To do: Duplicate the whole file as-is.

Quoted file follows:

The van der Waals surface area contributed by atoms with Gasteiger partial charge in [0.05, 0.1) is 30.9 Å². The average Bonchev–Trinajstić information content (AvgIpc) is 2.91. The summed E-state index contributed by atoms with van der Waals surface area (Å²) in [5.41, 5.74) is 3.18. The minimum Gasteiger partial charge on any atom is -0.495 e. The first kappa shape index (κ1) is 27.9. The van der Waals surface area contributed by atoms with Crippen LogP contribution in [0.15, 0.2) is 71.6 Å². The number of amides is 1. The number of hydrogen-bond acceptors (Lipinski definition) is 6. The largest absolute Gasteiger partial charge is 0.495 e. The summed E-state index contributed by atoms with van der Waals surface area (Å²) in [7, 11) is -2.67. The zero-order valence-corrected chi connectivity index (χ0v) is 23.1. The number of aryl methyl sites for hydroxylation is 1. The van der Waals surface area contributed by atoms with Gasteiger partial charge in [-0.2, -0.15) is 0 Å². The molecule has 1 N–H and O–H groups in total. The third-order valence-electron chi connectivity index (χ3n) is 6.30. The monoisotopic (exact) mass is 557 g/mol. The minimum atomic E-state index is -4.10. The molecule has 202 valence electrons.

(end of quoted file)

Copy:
The van der Waals surface area contributed by atoms with Gasteiger partial charge in [0.05, 0.1) is 30.9 Å². The average Bonchev–Trinajstić information content (AvgIpc) is 2.91. The summed E-state index contributed by atoms with van der Waals surface area (Å²) in [5.41, 5.74) is 3.18. The minimum Gasteiger partial charge on any atom is -0.495 e. The first kappa shape index (κ1) is 27.9. The van der Waals surface area contributed by atoms with Crippen LogP contribution in [0.15, 0.2) is 71.6 Å². The number of amides is 1. The number of hydrogen-bond acceptors (Lipinski definition) is 6. The largest absolute Gasteiger partial charge is 0.495 e. The summed E-state index contributed by atoms with van der Waals surface area (Å²) in [7, 11) is -2.67. The zero-order valence-corrected chi connectivity index (χ0v) is 23.1. The number of aryl methyl sites for hydroxylation is 1. The van der Waals surface area contributed by atoms with Gasteiger partial charge in [-0.2, -0.15) is 0 Å². The molecule has 1 N–H and O–H groups in total. The third-order valence-electron chi connectivity index (χ3n) is 6.30. The monoisotopic (exact) mass is 557 g/mol. The minimum atomic E-state index is -4.10. The molecule has 202 valence electrons.